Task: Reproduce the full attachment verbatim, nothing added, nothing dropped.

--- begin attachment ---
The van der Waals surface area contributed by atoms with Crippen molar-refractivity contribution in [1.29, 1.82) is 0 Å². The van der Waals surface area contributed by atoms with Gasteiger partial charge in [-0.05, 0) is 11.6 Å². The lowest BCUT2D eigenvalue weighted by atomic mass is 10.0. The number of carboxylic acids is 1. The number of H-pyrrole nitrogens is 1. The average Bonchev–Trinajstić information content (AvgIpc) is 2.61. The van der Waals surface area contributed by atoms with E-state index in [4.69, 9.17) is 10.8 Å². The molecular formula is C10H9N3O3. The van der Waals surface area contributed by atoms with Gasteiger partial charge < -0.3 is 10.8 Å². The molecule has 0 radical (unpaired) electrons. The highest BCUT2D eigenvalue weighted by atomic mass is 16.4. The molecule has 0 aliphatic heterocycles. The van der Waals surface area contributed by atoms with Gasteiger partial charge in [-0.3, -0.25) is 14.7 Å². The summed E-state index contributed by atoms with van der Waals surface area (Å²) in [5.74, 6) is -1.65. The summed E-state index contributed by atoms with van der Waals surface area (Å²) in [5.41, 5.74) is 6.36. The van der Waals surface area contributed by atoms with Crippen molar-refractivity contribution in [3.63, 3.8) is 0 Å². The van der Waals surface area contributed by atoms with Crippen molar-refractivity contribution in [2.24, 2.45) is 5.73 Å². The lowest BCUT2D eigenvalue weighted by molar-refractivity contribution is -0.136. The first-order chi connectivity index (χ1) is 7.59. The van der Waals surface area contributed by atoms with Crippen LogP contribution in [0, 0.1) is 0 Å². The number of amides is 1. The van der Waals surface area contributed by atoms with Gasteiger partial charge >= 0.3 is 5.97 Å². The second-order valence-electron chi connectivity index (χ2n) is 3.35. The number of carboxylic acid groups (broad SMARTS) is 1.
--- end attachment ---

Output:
The van der Waals surface area contributed by atoms with Crippen molar-refractivity contribution in [1.29, 1.82) is 0 Å². The van der Waals surface area contributed by atoms with Gasteiger partial charge in [-0.05, 0) is 11.6 Å². The lowest BCUT2D eigenvalue weighted by atomic mass is 10.0. The number of carboxylic acids is 1. The number of H-pyrrole nitrogens is 1. The average Bonchev–Trinajstić information content (AvgIpc) is 2.61. The van der Waals surface area contributed by atoms with E-state index in [4.69, 9.17) is 10.8 Å². The molecular formula is C10H9N3O3. The van der Waals surface area contributed by atoms with Gasteiger partial charge < -0.3 is 10.8 Å². The molecule has 0 radical (unpaired) electrons. The highest BCUT2D eigenvalue weighted by atomic mass is 16.4. The molecule has 0 aliphatic heterocycles. The van der Waals surface area contributed by atoms with Gasteiger partial charge in [-0.3, -0.25) is 14.7 Å². The summed E-state index contributed by atoms with van der Waals surface area (Å²) in [5.74, 6) is -1.65. The summed E-state index contributed by atoms with van der Waals surface area (Å²) in [5.41, 5.74) is 6.36. The van der Waals surface area contributed by atoms with Crippen molar-refractivity contribution in [3.63, 3.8) is 0 Å². The van der Waals surface area contributed by atoms with Crippen molar-refractivity contribution in [2.24, 2.45) is 5.73 Å². The lowest BCUT2D eigenvalue weighted by molar-refractivity contribution is -0.136. The first-order chi connectivity index (χ1) is 7.59. The van der Waals surface area contributed by atoms with Crippen LogP contribution in [0, 0.1) is 0 Å². The number of amides is 1. The van der Waals surface area contributed by atoms with Gasteiger partial charge >= 0.3 is 5.97 Å². The second-order valence-electron chi connectivity index (χ2n) is 3.35. The number of carboxylic acid groups (broad SMARTS) is 1.